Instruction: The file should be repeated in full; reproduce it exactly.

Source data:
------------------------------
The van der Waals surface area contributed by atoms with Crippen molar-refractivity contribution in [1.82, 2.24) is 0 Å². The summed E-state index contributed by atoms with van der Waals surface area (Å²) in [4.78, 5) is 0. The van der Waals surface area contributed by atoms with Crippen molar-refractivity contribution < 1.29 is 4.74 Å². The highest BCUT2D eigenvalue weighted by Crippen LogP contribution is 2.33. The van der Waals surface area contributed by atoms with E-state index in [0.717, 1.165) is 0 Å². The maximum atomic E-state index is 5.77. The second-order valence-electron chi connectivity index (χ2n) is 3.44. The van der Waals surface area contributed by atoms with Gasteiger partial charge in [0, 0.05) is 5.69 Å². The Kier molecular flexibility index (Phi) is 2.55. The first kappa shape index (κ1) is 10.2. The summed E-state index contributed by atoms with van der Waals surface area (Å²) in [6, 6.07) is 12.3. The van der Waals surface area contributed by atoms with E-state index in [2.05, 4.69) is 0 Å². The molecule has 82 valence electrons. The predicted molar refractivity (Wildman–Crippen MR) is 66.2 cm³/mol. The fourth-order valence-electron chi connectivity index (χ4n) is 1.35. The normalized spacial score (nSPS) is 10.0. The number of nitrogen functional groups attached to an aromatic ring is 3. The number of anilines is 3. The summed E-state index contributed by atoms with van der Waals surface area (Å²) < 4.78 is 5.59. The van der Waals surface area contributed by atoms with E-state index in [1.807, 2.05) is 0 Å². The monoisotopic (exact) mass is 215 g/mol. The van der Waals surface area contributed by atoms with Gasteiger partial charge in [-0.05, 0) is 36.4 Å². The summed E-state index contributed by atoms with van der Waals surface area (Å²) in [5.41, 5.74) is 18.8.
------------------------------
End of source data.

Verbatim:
The van der Waals surface area contributed by atoms with Crippen molar-refractivity contribution in [1.82, 2.24) is 0 Å². The summed E-state index contributed by atoms with van der Waals surface area (Å²) in [4.78, 5) is 0. The van der Waals surface area contributed by atoms with Crippen molar-refractivity contribution < 1.29 is 4.74 Å². The highest BCUT2D eigenvalue weighted by Crippen LogP contribution is 2.33. The van der Waals surface area contributed by atoms with E-state index in [0.717, 1.165) is 0 Å². The maximum atomic E-state index is 5.77. The second-order valence-electron chi connectivity index (χ2n) is 3.44. The van der Waals surface area contributed by atoms with Gasteiger partial charge in [0, 0.05) is 5.69 Å². The Kier molecular flexibility index (Phi) is 2.55. The first kappa shape index (κ1) is 10.2. The summed E-state index contributed by atoms with van der Waals surface area (Å²) in [6, 6.07) is 12.3. The van der Waals surface area contributed by atoms with E-state index in [2.05, 4.69) is 0 Å². The molecule has 82 valence electrons. The predicted molar refractivity (Wildman–Crippen MR) is 66.2 cm³/mol. The fourth-order valence-electron chi connectivity index (χ4n) is 1.35. The normalized spacial score (nSPS) is 10.0. The number of nitrogen functional groups attached to an aromatic ring is 3. The number of anilines is 3. The summed E-state index contributed by atoms with van der Waals surface area (Å²) < 4.78 is 5.59. The van der Waals surface area contributed by atoms with E-state index in [1.807, 2.05) is 0 Å². The monoisotopic (exact) mass is 215 g/mol. The van der Waals surface area contributed by atoms with Gasteiger partial charge in [-0.05, 0) is 36.4 Å². The summed E-state index contributed by atoms with van der Waals surface area (Å²) in [5.41, 5.74) is 18.8.